The University of West Georgia’s Center for Diversity and Inclusion is hosting the fifth annual Martin Luther King, Jr. program. This event will take place on Jan. 16 at 7 p.m. in the Campus Center Ballroom. There will be guest speakers, a performance by the United Voices Gospel Choir, and special honoring of four outstanding student organizations.
Dr. Calvin Mackie, a Morehouse College graduate, as well as President and CEO of Channel ZerO Group, LLC will be giving the keynote address. He joins the ranks of past speakers for this event, which include names such as Elisabeth Omilami and Dr. King’s own newphew, Issac Newton Farris Junior.
Other guest speakers at the event will include Jermaine Jackson, Dr. Alicia Caudill, the Associate Vice President of Student Life and Dean of Students, and UWG’s new president, Dr. Kyle Marrero. Jackson will be offering greetings on behalf of the Carrollton community. He was chosen for this honor because of his position as the Atlanta area manager for WalMart Stores, Inc. Caudill will be giving the greetings on behalf of the UWG faculty and staff.
“Past [UWG] presidents have always supported the King Center,” said Doris Kieh, Program Coordinator for the Center of Diversity and Inclusion. This however, is the first Martin Luther King, Jr. program that the new university president will be a part of here at UWG.
“We’re delighted he [President Marrero] will be bringing greetings,” said Kieh. The president is set to open the program with welcome and greetings.
Darryl Forges of the National Broadcasting Association will be presiding over the evening and the United Voices Gospel Choir will be performing Lift Every Voice and Sing written by James Weldon Johnson.
This year’s theme, “Change Has Come: What Are You Doing About It?” aims inspiration for a generation to follow in the footsteps of Dr. King, as past themes have done.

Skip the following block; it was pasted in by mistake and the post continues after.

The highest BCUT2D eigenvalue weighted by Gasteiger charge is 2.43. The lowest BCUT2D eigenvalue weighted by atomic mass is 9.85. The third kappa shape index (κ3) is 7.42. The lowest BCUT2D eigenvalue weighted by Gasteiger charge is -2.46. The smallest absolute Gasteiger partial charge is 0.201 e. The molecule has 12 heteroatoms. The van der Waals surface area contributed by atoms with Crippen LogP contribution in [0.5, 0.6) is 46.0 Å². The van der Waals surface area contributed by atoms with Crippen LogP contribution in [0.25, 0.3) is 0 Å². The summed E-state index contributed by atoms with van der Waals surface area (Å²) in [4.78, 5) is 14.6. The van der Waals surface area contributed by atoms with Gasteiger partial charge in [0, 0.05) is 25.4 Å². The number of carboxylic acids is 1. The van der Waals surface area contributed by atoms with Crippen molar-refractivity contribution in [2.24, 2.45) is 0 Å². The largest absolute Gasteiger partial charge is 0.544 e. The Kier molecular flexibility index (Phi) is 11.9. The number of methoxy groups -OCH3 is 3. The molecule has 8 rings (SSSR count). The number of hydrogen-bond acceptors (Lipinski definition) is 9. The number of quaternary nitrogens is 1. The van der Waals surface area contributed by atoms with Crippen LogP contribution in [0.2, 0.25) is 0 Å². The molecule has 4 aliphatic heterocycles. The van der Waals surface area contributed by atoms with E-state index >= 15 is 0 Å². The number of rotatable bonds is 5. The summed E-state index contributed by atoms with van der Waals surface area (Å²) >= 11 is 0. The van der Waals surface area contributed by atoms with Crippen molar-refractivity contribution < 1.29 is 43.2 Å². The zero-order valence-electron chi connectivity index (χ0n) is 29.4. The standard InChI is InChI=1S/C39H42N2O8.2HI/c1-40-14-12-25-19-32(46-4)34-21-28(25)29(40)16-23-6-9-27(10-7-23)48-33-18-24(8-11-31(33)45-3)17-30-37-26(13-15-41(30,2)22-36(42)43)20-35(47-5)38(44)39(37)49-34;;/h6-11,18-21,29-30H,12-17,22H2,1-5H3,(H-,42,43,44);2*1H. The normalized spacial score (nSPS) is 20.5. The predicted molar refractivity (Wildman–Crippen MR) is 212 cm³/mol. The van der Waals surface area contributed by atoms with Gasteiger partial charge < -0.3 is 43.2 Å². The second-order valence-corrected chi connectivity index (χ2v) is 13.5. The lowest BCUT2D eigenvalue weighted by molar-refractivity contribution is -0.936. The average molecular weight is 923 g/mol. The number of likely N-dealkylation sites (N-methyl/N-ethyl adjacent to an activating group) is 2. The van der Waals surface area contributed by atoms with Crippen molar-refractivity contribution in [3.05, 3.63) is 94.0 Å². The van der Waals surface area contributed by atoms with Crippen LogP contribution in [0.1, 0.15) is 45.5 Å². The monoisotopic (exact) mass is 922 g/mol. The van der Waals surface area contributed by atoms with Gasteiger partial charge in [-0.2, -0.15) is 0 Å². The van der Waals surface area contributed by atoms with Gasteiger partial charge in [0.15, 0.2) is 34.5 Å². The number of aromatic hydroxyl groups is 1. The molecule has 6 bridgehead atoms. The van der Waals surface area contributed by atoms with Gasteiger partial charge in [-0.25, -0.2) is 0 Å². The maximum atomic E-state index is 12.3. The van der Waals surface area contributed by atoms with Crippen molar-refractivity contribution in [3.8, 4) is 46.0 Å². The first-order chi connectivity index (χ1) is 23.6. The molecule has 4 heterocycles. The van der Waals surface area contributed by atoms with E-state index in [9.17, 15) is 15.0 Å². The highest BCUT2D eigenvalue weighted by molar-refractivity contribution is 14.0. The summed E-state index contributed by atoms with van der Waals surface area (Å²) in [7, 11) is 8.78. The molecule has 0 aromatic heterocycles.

“The King was such a great hero who brought about social change, justice and equality,” explained Kieh. “Students these days are far removed from the Civil Rights movement, so it’s good for them to hear where we came from.” Previous themes have been “There’s Still Work To Do: Seize The Day”, “It’s Time To Come Together”, and “What Are You Doing For Others”.
Over 25 student organizations will be represented at the event, including many sororities and fraternities, as well as the Fish House and Black Student Alliance (BSA).
“Most of the student organizations are involved in social change by reaching out to the underserved,” said Kieh. “We profile the students or organizations we feel are doing the most to further Dr. King’s vision.” The Student Government Association (SGA), the Student Veterans Association, the West Georgia Judo Club, and the Pan Hellenic Council are the four organizations that the Center for Diversity and Inclusion believes have served their community the most this year.
In the past, student attendance has ranged anywhere between 300 and 500, with the highest attendance rate of 500 the first year.
“This year we’re hoping to fill the ballroom,” said Kieh. “Which means we want to get 500 students to attend again.”
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